What the Omicron variant means for the global economy



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A A BIT MORE more than a year after a covid-19 vaccine was first successful in a clinical trial, a sense of dread has gripped much of the world. The Omicron variant of the coronavirus, first identified publicly on November 24, may be able to bypass defenses built by vaccination or infection with covid-19. The World Health Organization has said that Omicron poses a “very high” global risk. The boss of Moderna, a vaccine maker, has warned that existing jabs could tackle the new, highly mutated variant. Faced with the appalling prospect of yet more lockdowns, closed borders and nervous consumers, investors have responded by selling shares in airlines and hotel chains. The price of oil has fallen by about $ 10 a barrel, the kind of drop often associated with a looming recession.

As we explain this week, it is too early to say whether the 35 mutations in Omicron’s spike protein contribute to making it more infectious or fatal than the dominant Delta strain. As scientists analyze the data in the coming weeks, the epidemiological picture will become clearer. But the threat of a wave of disease spreading from country to country once again looms over the global economy, amplifying three existing dangers.

The first is that tighter restrictions in the rich world will hurt growth. On news of the variant, countries rushed to block travelers from southern Africa, where it was first identified. Israel and Japan have completely closed their borders. Britain has imposed new quarantine requirements. The pandemic abruptly ended an era of freewheeling global travel. Restrictions were relaxed this year, but last week showed that doors close much faster than they open.

The spread of Omicron is also likely to intensify the limits on free movement in the home. Europe was limiting many domestic activities even before the arrival of the variant, in order to fight against the upsurge in Delta infections. Italy is keeping most of the unvaccinated out of indoor restaurants, Portugal requires even those who are vaccinated to test negative to enter a bar and Austria is on full lockdown. The long-awaited recovery of the rich world’s huge service industries, from hospitality to conferences, has just been postponed.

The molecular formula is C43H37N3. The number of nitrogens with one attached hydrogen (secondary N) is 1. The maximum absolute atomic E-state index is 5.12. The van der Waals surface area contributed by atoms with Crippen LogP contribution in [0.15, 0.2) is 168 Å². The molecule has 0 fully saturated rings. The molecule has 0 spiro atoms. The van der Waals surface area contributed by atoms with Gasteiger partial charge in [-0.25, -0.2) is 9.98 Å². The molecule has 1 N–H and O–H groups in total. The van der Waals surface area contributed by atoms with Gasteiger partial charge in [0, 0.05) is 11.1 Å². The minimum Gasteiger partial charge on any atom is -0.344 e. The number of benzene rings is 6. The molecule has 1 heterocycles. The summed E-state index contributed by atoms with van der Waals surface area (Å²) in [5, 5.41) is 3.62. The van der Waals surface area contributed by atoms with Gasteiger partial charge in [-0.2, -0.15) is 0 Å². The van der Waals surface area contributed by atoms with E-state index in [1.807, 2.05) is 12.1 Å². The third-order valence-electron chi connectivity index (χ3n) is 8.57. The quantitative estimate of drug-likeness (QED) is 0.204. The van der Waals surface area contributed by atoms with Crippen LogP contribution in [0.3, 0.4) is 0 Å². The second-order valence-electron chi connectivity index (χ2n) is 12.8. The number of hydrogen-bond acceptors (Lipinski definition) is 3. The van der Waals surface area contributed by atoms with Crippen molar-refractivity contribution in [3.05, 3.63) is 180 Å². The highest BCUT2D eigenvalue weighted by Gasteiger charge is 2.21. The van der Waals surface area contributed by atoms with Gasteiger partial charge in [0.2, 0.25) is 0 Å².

An unbalanced economy fuels the second danger, which is that the variant could increase the already high inflation. This risk is greatest in the United States, where excessive fiscal stimulus by President Joe Biden overheated the economy and consumer prices rose 6.2% in October from a year earlier. , a peak in three decades. But inflation is also uncomfortably high elsewhere, at 5.3% globally, according to Bloomberg data.

You might think Omicron would reduce inflation, depressing economic activity. In fact, he could do the opposite. Prices are rising in part because consumers are gorging themselves on merchandise, jostling global supply chains for everything from Christmas lights to sneakers. The cost of shipping a container from factories in Asia to America remains extraordinarily high. For headline inflation to fall, consumers need to shift spending towards services like tourism and restaurants. Omicron can delay this. The variant could also trigger more lockdowns in key manufacturing nodes such as Vietnam and Malaysia, exacerbating supply issues. And prudent workers can delay their return to the workforce, pushing up wages.